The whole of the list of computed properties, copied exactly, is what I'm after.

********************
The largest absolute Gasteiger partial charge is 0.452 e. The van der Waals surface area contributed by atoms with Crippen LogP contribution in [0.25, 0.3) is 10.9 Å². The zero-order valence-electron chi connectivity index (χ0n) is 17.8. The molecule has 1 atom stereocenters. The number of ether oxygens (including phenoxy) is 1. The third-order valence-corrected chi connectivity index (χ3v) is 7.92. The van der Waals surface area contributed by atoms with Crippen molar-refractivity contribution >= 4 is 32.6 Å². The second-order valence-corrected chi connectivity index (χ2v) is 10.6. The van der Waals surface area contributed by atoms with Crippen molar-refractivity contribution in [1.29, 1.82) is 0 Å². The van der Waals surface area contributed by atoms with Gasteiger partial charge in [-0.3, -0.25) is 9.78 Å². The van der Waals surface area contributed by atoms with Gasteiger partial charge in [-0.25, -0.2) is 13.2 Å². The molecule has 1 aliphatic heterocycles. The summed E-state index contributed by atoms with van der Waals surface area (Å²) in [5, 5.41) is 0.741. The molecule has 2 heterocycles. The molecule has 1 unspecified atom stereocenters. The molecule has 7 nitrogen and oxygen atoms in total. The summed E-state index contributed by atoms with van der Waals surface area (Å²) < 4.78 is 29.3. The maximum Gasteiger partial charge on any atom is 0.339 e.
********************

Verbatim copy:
The largest absolute Gasteiger partial charge is 0.452 e. The van der Waals surface area contributed by atoms with Crippen LogP contribution in [0.25, 0.3) is 10.9 Å². The zero-order valence-electron chi connectivity index (χ0n) is 17.8. The molecule has 1 atom stereocenters. The number of ether oxygens (including phenoxy) is 1. The third-order valence-corrected chi connectivity index (χ3v) is 7.92. The van der Waals surface area contributed by atoms with Crippen molar-refractivity contribution >= 4 is 32.6 Å². The second-order valence-corrected chi connectivity index (χ2v) is 10.6. The van der Waals surface area contributed by atoms with Crippen molar-refractivity contribution in [1.29, 1.82) is 0 Å². The van der Waals surface area contributed by atoms with Gasteiger partial charge in [-0.3, -0.25) is 9.78 Å². The van der Waals surface area contributed by atoms with Gasteiger partial charge in [-0.25, -0.2) is 13.2 Å². The molecule has 1 aliphatic heterocycles. The summed E-state index contributed by atoms with van der Waals surface area (Å²) in [5, 5.41) is 0.741. The molecule has 2 heterocycles. The molecule has 1 unspecified atom stereocenters. The molecule has 7 nitrogen and oxygen atoms in total. The summed E-state index contributed by atoms with van der Waals surface area (Å²) < 4.78 is 29.3. The maximum Gasteiger partial charge on any atom is 0.339 e.